According to the International Communication Union (ITU), in 2020, 71% of the world’s youth (aged 15 to 24 years old) were using the Internet, compared with 57% of the other age groups. On a global scale, young people were thus 1.24 times more likely to be online than the rest of the population.

The research results confirm what we have known for a long time. The generation of today's children and teens is immersed in technology. It is hardly surprising since the internet and smartphones have surrounded them from the earliest moments of their lives. Technology has also become an essential part of their education, and the pandemic increased this trend.

What are children doing online?

According to Statista, between May 2020 and April 2021, content consumption among children and teenagers in the US was as follows: over 44% was spent on audio and video content. Video sites such as YouTube or TikTok are popular among young people. Also, the older the child, the greater the interest in streaming services instead of traditional television. About 22% of internet activity of children and adolescents was communication, and only 13.76% was video games. About 4% of children and teenagers look for news on the internet. The remaining 2% of the activity is related to the so-called "other" category, of which approximately 0.5% is adult content.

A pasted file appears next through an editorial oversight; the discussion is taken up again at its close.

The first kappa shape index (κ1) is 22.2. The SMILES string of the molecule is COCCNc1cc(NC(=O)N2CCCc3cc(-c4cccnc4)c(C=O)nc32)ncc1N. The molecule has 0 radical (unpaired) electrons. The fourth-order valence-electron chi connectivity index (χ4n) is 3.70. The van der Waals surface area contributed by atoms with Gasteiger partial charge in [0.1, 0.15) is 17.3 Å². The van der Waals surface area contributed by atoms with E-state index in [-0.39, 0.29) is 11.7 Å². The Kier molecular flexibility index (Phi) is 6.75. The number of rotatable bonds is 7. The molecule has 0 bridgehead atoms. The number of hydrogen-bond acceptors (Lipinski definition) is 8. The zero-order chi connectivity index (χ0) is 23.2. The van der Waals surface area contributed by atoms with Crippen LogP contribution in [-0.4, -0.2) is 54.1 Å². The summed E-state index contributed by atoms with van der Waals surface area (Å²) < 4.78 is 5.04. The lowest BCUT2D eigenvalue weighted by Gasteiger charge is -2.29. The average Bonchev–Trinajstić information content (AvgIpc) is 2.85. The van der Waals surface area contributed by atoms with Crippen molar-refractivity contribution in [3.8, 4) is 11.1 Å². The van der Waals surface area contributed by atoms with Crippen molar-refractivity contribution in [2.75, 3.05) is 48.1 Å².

It doesn’t look so bad. So why do we often hear about the dangers lurking online for our children? Is it all exaggerated and is there nothing to worry about, or should you keep your finger on the pulse? Let’s look at the most common dangers and challenges that new technologies pose to kids and consider how we can protect our children or at least support them.

Problem: Phishing.